Charles Musser – Two Poems
For My Valentine
Unleaf yourself beneath the Bois d’arc tree
and let my chisel-tongue inscribe your bloom
with glyphs, the cuneiform for vine and grape.
And where about us, in the dawn’s curled mile,
the trees leap to their fire, the fox to luring
flesh, you’ll pitch your moan to moon
far up between the limber boughs
while I, who holds your whorl of face and hair
in hands, will carve our love’s curve smooth, and nail it
to the meadow’s breast.
To the Maid d’Orléans,
May 30, 1431
I have come to you,
struck wicked and gladly out of L’Arbres de Noix,
and wish to hold you, my brachet, my nacarat bourrée
still deep in your Ardenne winter,
and shy as the wet willow.
I ask a kindness of you. I’ve been burning
along the frayed lanyard
that you hold between your fevers
as if waiting for a tug
from your god
to frighten, leaven your prayer,
or bear you aloft.
Yet you know me: you’ve danced with me
in your gorget of polished steel, swiveled armies
on the tip of your Epee du Guerre where we shared
a warrior’s heart
and strode on sun-tongues unfurled.
Now you offer your body,
a rosary so sweet and wet,
it shames Burgundian grapes.
Feel how I’ve plucked the unctuous angels
from your brow. It’s the least
I could do. I peel away
your dress of arrasene, your ochre
hair, skin, moist periwinkle
eyes that glimpsed my love; I take
my life and grant you
pustule and nigrine face
gentle toward the sky,
parchment and spark; I offer
smoke for lenity’s sake
to sear your lungs long
before all nerves have quivered
to death and I leave you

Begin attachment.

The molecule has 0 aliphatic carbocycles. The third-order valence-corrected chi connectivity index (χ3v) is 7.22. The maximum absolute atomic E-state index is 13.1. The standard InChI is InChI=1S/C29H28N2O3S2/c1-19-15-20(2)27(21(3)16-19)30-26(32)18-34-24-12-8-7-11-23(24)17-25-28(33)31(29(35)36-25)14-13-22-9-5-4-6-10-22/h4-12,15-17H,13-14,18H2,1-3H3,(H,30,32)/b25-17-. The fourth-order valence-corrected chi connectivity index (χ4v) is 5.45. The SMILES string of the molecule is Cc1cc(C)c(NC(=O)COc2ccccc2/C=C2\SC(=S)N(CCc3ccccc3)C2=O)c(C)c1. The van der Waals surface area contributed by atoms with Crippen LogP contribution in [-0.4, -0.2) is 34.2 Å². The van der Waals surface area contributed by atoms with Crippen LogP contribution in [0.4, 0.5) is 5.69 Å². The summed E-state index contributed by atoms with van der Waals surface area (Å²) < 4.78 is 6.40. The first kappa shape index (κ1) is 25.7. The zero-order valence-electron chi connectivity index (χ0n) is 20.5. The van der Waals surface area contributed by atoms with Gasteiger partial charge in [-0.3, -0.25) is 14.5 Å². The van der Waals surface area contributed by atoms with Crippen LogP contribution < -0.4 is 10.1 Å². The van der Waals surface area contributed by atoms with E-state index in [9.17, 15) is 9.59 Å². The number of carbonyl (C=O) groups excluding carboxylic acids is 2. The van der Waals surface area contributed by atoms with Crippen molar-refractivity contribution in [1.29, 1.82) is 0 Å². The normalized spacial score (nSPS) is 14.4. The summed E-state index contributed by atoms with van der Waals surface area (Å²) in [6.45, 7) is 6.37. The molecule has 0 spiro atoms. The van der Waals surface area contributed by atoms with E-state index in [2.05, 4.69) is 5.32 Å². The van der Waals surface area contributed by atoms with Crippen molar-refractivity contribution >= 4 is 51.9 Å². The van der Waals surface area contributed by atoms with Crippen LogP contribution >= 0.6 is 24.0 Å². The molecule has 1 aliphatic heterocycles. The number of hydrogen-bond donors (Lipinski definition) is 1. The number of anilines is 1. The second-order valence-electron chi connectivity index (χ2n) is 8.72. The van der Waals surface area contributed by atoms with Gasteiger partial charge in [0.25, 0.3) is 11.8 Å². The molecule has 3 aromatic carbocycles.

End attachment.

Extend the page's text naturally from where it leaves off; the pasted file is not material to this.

my paramour, abandoned
by your god, by the Dauphin,
the world; have faith
in my fleur-de-lys, my Gabriel’s mercy,
my patois tongue
of Alsatian fields in the slant
of your pyre.
I Who Remain
Till the End
Ever Your Lover,
–Les Flammes de Rouen
Author’s Statement on Beauty
When I was a foolish young man (as young men are wont to be) in the army, stationed in Nuremberg, Germany in 1973, some buddies and I sped south on the autobahn one weekend for Austria and the Alps. Half drunk and high on hashish, crammed into a smoke-belching Corvair, we climbed and climbed and circled and still climbed a great mountain. Near the top, we stumbled out to a cloudless, starry night. We wrestled and punched and flung obscenities to the gods as we careened to the edge. There we stopped. And fell to our knees in stunned silence.
Below us, Salzburg lay like a glowing diadem on the breast of the earth. Although I’ve tried over the years, I’ve never been able to recapture the first moment when a boy, on the cusp of manhood, felt the grip of the profane and the banal loosen and give way to the Beautiful. Briefly, perhaps, like the image of a reclining woman in a young man’s dream, but no less eternal for its brevity.
I wrote my first poem the next morning on the back of a Stars and Stripes newspaper on our way back to our barracks. It was poor and is long lost. But I still remember the last line.
And we came down from the mountain
wild to claim our lives
like poetry and a woman’s heart.
Charles Musser lives and works in Lansing, Michigan. He writes poetry and screenplays. His poems have appeared widely and his feature screenplay, “Lorca,” based on the life of the Spanish poet, Federico Garcia Lorca, was voted one of the top 50 screenplays in the world in 2014 by the Nicholl Academy of Motion Picture Arts and Sciences. He is also surrounded by Golden Retrievers.